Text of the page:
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Our Diagnostic Medical Sonography (Ultrasound) program is designed for individuals who already possess a Bachelor’s degree to receive the technical skills and training needed to become an ultrasound technologist. Our hybrid training approach combines hands-on lab work with online theory classes to give you the flexibility you need for your busy schedule. In the on-campus lab, you’ll learn to generate and recognize normal ultrasound images using actual ultrasound equipment to practice and develop your skills.
Many choose this program because they like the variety of patient care offered by the ultrasound field, and want the well-balanced combination of support and flexibility offered by American Institute’s hybrid training. Our instructors are online with you in real time, so you can get your questions answered from the comfort of your own home during your online classes, and then complete any coursework at your leisure over the next week. And, if there’s anything you don’t understand, you’re always welcome on campus to practice and work with the instructors to be sure you are comfortable with the concepts you’re learning.
This program prepares students to sit for the Abdomen (AB) and/or Obstetrics and Gynecology (OBGYN) specialty examinations through the ARDMS. This program includes vascular training as well as muscular skeletal exposure, which provides students a wide range of options for specialization after completing their training. During Term 6 (the final term) students are eligible to sit for the SPI exam (Sonography Principles and Instrumentation) which is half of the ARDMS exam. Upon graduation, students will be eligible to sit for the specialty ARDMS exam of their choice. In addition, American Institute reimburses students for the SPI exam if taken during Term 6 and one specialization test if taken within 90 days of graduation.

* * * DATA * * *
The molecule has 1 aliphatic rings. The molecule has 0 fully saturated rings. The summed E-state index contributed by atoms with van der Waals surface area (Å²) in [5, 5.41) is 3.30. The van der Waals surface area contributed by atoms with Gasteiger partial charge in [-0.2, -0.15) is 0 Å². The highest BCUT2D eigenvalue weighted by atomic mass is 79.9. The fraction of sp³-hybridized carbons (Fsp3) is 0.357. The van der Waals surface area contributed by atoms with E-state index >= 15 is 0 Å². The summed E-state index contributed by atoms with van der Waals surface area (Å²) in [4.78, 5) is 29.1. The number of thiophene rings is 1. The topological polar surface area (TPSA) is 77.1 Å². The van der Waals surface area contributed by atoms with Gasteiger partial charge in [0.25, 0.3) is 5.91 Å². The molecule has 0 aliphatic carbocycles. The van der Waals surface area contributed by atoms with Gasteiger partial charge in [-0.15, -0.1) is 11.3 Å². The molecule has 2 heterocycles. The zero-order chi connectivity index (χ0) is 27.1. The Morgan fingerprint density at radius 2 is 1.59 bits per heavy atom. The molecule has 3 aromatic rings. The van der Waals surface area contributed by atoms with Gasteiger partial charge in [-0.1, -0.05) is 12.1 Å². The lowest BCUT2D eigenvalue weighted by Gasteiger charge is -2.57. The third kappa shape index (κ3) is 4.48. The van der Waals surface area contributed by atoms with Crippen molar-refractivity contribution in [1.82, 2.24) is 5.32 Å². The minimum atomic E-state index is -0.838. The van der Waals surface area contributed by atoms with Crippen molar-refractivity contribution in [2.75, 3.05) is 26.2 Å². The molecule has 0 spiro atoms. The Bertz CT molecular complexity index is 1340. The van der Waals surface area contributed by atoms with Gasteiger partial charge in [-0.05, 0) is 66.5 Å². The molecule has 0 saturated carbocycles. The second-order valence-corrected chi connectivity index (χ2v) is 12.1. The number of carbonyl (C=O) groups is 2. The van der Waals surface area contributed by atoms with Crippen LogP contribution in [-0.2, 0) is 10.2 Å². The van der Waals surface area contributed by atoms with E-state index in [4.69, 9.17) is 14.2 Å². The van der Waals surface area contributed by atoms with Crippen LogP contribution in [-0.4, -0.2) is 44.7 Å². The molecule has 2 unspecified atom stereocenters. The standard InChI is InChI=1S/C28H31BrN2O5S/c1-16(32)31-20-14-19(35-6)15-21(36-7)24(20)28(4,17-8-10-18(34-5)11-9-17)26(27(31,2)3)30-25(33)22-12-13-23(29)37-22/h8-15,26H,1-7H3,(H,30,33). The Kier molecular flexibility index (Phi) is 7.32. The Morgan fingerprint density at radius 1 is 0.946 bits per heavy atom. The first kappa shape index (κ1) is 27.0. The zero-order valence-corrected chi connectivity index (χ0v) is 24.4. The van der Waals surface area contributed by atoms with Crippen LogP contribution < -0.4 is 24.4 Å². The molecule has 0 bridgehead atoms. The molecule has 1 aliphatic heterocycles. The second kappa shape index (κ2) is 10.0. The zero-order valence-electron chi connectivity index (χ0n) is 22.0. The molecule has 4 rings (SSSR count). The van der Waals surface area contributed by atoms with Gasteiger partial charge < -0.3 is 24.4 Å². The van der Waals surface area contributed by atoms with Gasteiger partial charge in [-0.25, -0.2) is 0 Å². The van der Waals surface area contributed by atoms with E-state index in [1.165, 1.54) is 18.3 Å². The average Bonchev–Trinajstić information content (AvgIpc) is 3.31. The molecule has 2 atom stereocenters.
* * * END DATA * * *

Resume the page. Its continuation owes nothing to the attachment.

Call us today at 888-387-5260 or contact us and we’ll send you more information.
Diagnostic medical sonographers use special imaging equipment that directs sound waves into a patient’s body (in a procedure commonly known as an ultrasound, sonogram, or echocardiogram) to assess and document various medical conditions.
Diagnostic medical sonographers typically do the following:
Diagnostic ultrasound uses high-frequency sound waves to produce images of the inside of the body. The sonographer presses an instrument called an ultrasound transducer to the parts of the patient’s body that are being examined. The transducer emits pulses of sound that bounce back, causing echoes. The echoes are then sent to the ultrasound machine, which processes them and displays them as images
Diagnostic medical sonographers specialize in different parts of the body. The following are examples of specific types of sonographers:
Abdominal sonographers specialize in imaging a patient’s abdominal cavity and nearby organs, such as the kidney, liver, gallbladder, pancreas, or spleen.
Breast sonographers specialize in imaging a patient’s breast tissues. Sonography aids mammography in the detection of breast cancer. Breast sonography is also used to track tumors in breast cancer patients.
Musculoskeletal sonographers specialize in imaging muscles, ligaments, tendons, and joints.
Neurosonographers specialize in imaging a patient’s nervous system, including the brain.
Obstetric and gynecologic sonographers specialize in imaging the female reproductive system. Many pregnant women receive ultrasounds to track the baby’s growth and health.
Diagnostic Medical Sonographer Specializations
What It Takes To Become An Ultrasound Technician
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